Based on Hamlet’s “To be or not to be,” Natural Shocks is a classic Gunderson play: a 60-minute tour-de-force that bursts to life when we meet a woman waiting out an imminent tornado in her basement. She overflows with quirks, stories, and a final secret that puts the reality of domestic violence and guns in America in your very lap. The play is part confessional, part stand up, and part reckoning.

“The play is written as a solo play for one actress,” explains Sachs. “I have Lauren’s permission to have four actresses read the role, as one voice. Together, they are one woman — and all women. I think having the play read by four women adds diversity, theatricality and a stylized musicality that is worth exploring.”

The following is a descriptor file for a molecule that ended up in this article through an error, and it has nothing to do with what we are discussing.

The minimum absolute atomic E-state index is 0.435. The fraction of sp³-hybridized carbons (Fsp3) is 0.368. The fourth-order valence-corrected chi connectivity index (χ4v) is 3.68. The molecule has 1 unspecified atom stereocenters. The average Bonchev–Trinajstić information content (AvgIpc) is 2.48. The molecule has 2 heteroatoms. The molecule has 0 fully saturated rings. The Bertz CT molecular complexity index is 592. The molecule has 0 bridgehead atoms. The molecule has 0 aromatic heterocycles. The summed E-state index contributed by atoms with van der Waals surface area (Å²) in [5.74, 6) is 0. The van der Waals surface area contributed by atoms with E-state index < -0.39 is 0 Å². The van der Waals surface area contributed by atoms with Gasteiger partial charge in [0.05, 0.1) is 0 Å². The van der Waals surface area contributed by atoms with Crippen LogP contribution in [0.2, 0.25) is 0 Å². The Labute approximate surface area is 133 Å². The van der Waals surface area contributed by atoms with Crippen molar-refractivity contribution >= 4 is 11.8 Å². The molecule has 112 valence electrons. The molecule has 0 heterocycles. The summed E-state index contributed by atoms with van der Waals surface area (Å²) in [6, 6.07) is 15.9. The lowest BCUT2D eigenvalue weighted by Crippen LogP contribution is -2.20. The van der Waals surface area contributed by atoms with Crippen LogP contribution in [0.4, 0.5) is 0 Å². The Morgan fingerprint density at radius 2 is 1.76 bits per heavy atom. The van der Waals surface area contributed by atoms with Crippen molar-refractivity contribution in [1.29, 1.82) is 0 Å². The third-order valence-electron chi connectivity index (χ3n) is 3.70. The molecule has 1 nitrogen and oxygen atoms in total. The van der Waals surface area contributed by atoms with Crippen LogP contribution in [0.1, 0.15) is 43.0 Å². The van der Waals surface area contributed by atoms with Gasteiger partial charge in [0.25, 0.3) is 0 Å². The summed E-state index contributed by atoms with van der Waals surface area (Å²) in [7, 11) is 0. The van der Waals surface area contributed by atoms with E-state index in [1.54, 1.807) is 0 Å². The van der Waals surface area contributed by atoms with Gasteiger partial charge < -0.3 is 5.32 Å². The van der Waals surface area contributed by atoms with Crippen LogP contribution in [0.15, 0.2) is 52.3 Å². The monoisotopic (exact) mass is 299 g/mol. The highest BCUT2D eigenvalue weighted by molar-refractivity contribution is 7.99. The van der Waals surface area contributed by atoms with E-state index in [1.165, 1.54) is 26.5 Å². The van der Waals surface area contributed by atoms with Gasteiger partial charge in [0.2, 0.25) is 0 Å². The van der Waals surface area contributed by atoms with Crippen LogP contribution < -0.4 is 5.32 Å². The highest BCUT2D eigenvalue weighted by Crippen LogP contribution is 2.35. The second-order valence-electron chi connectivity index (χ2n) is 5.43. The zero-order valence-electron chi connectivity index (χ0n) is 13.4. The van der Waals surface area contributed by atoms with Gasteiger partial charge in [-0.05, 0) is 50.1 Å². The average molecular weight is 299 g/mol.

“I wrote the story to continue to push the narrative away from the perpetrators of gun violence and toward the people whose lives are lost, shattered, and shadowed because of it. So many of these people are women. And there is such a tight connection between violence against women and gun violence,” insisted Gunderson.

Gunderson is right: the connection between domestic violence and gun violence is well documented. More than half of the mass shootings from 2009-2016 involved a partner or family member. Nearly half of American women who are murdered are killed by their intimate partners. American women are 16 times more likely to be killed by a gun than women in other developed nations. The presence of a gun in a domestic violence situation makes it five times more likely that the woman will be killed. In short, domestic violence and grievances against women are the “canary in the coalmine” for gun violence. Any effort to end gun violence must address domestic violence as well.